|A corner of James Hitchmough's garden.|
Very interesting to spend the day in Sheffield recently, with a group from the Landscape Institute. I have a day with the North-East and the Yorkshire group annually now it seems, running a day workshop on planting design. This year we all met up in Sheffield, to see how some of the innovation famously coming out of the university's Department of Landscape gets applied in practice.
|Another corner - Eryngium proteiflorum in front, the Mexican species James says got him interested in horticulture as a kid.|
An early morning visit to Prof. James Hitchmough's garden was a good start to the day, with an incredible botanic garden laid out below some gnarled apple trees. Only a year old, much has been grown from wild-collected seed, and it represents James's cutting edge approach to plant selection with potential to be used in British public spaces – a lot is South African, so it has an exuberantly exotic look. We are so extraordinarily lucky here, in being able to mix and match plants from so many different climate zones, and with minimal risk of anything becoming invasive.
|Sue France talking to Landscape Institute members|
Most of the day was spent in south Sheffield, in the Manor estate, a large area of low-rise public housing which used to have the reputation as one of the worst in Britain. A community interest company, Green Estate, has however helped turn things around, and acted as a way of applying some of the landscape department's innovation into practice. Nigel Dunnett (another prof. at the uni. here) has long used the area as a test ground for his spectacular annual seed mixes, which Green Estate now sell.
Headed by the amazingly dynamic Sue France, Green Estate is now working on its own seed mixes, which incorporate biennials and perennials and are designed for longer-than-one-year seeded plantings. Not quite sure how long, as the mixes do not seem to have many reliably long-lived clonal species (as you should know by now plant longevity is of many of the bees in my bonnet), but maybe they are just hiding. Anyway, inexpensive seed mixes which can be used to create plantings which thrive with minimal care for a few year are a great boon, especially for areas which are 'awaiting developments'.
|A Green Estate mix - 'Treasure Chest'|
The most interesting part of the day was spent in Manor Fields park, 25 hectares of land which once used to get 350 burnt out cars a year (now it gets none). It is an extraordinarily good example of how to maximise impact with minimal resources.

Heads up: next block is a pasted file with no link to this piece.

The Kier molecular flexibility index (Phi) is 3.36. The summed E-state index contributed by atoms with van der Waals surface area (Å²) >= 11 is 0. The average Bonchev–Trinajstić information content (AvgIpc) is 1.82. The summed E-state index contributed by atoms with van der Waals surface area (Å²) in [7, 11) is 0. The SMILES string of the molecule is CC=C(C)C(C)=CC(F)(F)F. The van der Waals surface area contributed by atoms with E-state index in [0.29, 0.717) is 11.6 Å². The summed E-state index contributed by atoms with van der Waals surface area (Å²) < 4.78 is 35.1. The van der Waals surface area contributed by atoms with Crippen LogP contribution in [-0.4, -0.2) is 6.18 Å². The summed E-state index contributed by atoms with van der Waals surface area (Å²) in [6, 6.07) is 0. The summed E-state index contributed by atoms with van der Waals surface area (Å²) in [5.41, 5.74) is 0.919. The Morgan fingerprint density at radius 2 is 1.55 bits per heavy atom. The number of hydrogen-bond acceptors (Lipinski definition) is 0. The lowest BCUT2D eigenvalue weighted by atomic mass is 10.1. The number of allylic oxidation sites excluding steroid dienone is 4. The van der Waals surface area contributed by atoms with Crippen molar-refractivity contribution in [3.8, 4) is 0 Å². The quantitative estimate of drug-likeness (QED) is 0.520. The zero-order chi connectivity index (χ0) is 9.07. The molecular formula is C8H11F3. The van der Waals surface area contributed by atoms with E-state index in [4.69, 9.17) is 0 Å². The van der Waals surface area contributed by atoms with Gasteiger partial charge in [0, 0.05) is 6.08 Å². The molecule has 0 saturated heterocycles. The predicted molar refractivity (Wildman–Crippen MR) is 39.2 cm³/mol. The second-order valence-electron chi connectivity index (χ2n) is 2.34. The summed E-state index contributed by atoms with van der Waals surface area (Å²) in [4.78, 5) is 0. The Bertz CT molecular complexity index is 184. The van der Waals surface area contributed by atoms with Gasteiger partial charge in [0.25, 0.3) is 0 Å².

|Annual planting near the Green Estate HQ|
|Annuals at the entrance to Manor Fields|
Brian Hemingway and one other colleague maintain this, and additionally a couple of pocket parks. At first sight, much of Manor Fields is 'wasteland' – brambles, willowherb and scrub – a fantastic wildlife reserve, but not most peoples idea of a park. Look and explore further and you realise that there is a lot more to it. Here is the essence of how minimal management works:
- Create a good first impression: the entrance to the park gets a lot spent on it: highly inventive railings and street furniture good enough to count as sculpture, bright annuals, quality perennial planting.
- Sturdy fencing to keep out stolen cars and dirt bikers.
- Neat, mown, edges makes wild areas look deliberate.
- Mowing frequency is maintained, so that all mown areas look very well cared for. “If we have to reduce mowing for any reason, we let areas go wild rather than mow less frequently” says Brian, as infrequent mowing never looks good and creates an un-cared for look.
- Zero tolerance of rubbish.
|Innovative sculptural street furniture keeps out the hoods driving stolen cars, looks good and makes cutting-edge design truly universal and democratic.|
One of the most interesting aspects to Manor Fields, are the perennials which have been naturalised here. Not many, but they certainly make an impact and illustrate the potential of the limited range of perennials robust enough to survive grass competition. Geraniums under the edge of tree or shrub canopy, where grass competition is reduced, are successful; including the late-flowering Geranium soboliferum, which I have never seen used this way before. Of course some of these here are the outcome of the university landscape department's influence. A goldenrod I have hardly ever seen as a garden plant, Solidago rigida, was clearly doing very well – almost the botanist's thrill of seeing it in the wild!
|Geranium endressii underneath Hippophae rhamnoides|